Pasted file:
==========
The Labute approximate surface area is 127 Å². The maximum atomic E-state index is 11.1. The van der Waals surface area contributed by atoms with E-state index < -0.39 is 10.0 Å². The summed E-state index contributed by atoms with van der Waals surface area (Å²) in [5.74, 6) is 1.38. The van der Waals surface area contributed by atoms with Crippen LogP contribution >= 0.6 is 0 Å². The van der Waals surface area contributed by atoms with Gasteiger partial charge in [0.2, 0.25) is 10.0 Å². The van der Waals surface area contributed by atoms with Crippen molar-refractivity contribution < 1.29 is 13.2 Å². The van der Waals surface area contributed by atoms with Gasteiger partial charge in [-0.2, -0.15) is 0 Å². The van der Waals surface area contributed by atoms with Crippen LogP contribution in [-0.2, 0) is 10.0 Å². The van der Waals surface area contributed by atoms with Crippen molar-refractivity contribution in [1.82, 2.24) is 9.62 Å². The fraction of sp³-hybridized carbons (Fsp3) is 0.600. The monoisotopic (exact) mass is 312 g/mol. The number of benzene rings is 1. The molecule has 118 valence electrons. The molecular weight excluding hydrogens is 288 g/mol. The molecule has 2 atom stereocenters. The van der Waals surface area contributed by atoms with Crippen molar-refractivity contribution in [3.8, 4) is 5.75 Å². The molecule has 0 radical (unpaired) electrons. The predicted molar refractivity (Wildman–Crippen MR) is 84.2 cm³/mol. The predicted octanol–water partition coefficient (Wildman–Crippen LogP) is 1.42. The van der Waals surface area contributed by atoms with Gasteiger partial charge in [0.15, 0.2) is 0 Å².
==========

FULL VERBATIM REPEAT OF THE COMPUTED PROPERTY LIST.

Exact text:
The Labute approximate surface area is 127 Å². The maximum atomic E-state index is 11.1. The van der Waals surface area contributed by atoms with E-state index < -0.39 is 10.0 Å². The summed E-state index contributed by atoms with van der Waals surface area (Å²) in [5.74, 6) is 1.38. The van der Waals surface area contributed by atoms with Crippen LogP contribution >= 0.6 is 0 Å². The van der Waals surface area contributed by atoms with Gasteiger partial charge in [0.2, 0.25) is 10.0 Å². The van der Waals surface area contributed by atoms with Crippen molar-refractivity contribution < 1.29 is 13.2 Å². The van der Waals surface area contributed by atoms with Gasteiger partial charge in [-0.2, -0.15) is 0 Å². The van der Waals surface area contributed by atoms with Crippen LogP contribution in [-0.2, 0) is 10.0 Å². The van der Waals surface area contributed by atoms with Crippen molar-refractivity contribution in [1.82, 2.24) is 9.62 Å². The fraction of sp³-hybridized carbons (Fsp3) is 0.600. The monoisotopic (exact) mass is 312 g/mol. The number of benzene rings is 1. The molecule has 118 valence electrons. The molecular weight excluding hydrogens is 288 g/mol. The molecule has 2 atom stereocenters. The van der Waals surface area contributed by atoms with Crippen molar-refractivity contribution in [3.8, 4) is 5.75 Å². The molecule has 0 radical (unpaired) electrons. The predicted molar refractivity (Wildman–Crippen MR) is 84.2 cm³/mol. The predicted octanol–water partition coefficient (Wildman–Crippen LogP) is 1.42. The van der Waals surface area contributed by atoms with Gasteiger partial charge in [0.15, 0.2) is 0 Å².